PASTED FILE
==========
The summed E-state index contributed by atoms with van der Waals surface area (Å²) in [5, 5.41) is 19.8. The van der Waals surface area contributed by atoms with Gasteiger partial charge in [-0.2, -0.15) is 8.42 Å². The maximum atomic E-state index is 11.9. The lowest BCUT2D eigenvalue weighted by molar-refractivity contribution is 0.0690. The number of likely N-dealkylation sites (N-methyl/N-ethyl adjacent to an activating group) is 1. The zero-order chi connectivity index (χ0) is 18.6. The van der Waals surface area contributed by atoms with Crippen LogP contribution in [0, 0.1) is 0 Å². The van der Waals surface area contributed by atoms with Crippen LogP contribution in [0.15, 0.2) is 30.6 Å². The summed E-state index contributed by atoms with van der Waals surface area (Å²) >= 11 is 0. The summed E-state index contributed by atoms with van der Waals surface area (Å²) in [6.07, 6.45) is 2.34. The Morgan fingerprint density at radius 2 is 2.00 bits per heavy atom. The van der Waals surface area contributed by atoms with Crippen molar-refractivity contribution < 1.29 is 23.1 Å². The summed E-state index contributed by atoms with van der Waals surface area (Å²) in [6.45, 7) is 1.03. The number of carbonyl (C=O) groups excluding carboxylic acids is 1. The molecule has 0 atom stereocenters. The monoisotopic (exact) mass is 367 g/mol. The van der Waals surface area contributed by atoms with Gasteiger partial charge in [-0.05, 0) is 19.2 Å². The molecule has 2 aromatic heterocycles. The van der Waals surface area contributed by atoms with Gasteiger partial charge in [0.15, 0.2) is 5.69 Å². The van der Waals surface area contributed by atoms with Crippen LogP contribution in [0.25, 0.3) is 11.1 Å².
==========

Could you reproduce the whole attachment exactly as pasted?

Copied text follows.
The summed E-state index contributed by atoms with van der Waals surface area (Å²) in [5, 5.41) is 19.8. The van der Waals surface area contributed by atoms with Gasteiger partial charge in [-0.2, -0.15) is 8.42 Å². The maximum atomic E-state index is 11.9. The lowest BCUT2D eigenvalue weighted by molar-refractivity contribution is 0.0690. The number of likely N-dealkylation sites (N-methyl/N-ethyl adjacent to an activating group) is 1. The zero-order chi connectivity index (χ0) is 18.6. The van der Waals surface area contributed by atoms with Crippen LogP contribution in [0, 0.1) is 0 Å². The van der Waals surface area contributed by atoms with Crippen LogP contribution in [0.15, 0.2) is 30.6 Å². The summed E-state index contributed by atoms with van der Waals surface area (Å²) >= 11 is 0. The summed E-state index contributed by atoms with van der Waals surface area (Å²) in [6.07, 6.45) is 2.34. The Morgan fingerprint density at radius 2 is 2.00 bits per heavy atom. The van der Waals surface area contributed by atoms with Crippen molar-refractivity contribution < 1.29 is 23.1 Å². The summed E-state index contributed by atoms with van der Waals surface area (Å²) in [6.45, 7) is 1.03. The number of carbonyl (C=O) groups excluding carboxylic acids is 1. The molecule has 0 atom stereocenters. The monoisotopic (exact) mass is 367 g/mol. The van der Waals surface area contributed by atoms with Gasteiger partial charge in [-0.05, 0) is 19.2 Å². The molecule has 2 aromatic heterocycles. The van der Waals surface area contributed by atoms with Gasteiger partial charge in [0.15, 0.2) is 5.69 Å². The van der Waals surface area contributed by atoms with Crippen LogP contribution in [0.25, 0.3) is 11.1 Å².